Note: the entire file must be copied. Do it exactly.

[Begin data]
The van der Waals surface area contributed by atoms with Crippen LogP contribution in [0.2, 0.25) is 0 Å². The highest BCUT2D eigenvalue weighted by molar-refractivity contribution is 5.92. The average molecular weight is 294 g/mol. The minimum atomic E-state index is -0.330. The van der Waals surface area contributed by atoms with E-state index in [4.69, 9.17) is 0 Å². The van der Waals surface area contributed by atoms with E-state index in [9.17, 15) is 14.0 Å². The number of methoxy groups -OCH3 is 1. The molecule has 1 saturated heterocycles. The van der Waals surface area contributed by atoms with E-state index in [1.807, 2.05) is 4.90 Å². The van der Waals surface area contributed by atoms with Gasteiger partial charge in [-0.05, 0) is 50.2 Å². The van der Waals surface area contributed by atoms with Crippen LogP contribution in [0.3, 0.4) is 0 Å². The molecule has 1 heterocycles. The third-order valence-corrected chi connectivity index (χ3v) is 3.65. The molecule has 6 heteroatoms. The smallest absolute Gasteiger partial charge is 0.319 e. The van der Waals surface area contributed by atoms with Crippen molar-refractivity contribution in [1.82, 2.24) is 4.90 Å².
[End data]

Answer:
The van der Waals surface area contributed by atoms with Crippen LogP contribution in [0.2, 0.25) is 0 Å². The highest BCUT2D eigenvalue weighted by molar-refractivity contribution is 5.92. The average molecular weight is 294 g/mol. The minimum atomic E-state index is -0.330. The van der Waals surface area contributed by atoms with E-state index in [4.69, 9.17) is 0 Å². The van der Waals surface area contributed by atoms with E-state index in [9.17, 15) is 14.0 Å². The number of methoxy groups -OCH3 is 1. The molecule has 1 saturated heterocycles. The van der Waals surface area contributed by atoms with E-state index in [1.807, 2.05) is 4.90 Å². The van der Waals surface area contributed by atoms with Gasteiger partial charge in [-0.05, 0) is 50.2 Å². The van der Waals surface area contributed by atoms with Crippen LogP contribution in [0.3, 0.4) is 0 Å². The molecule has 1 heterocycles. The third-order valence-corrected chi connectivity index (χ3v) is 3.65. The molecule has 6 heteroatoms. The smallest absolute Gasteiger partial charge is 0.319 e. The van der Waals surface area contributed by atoms with Crippen molar-refractivity contribution in [1.82, 2.24) is 4.90 Å².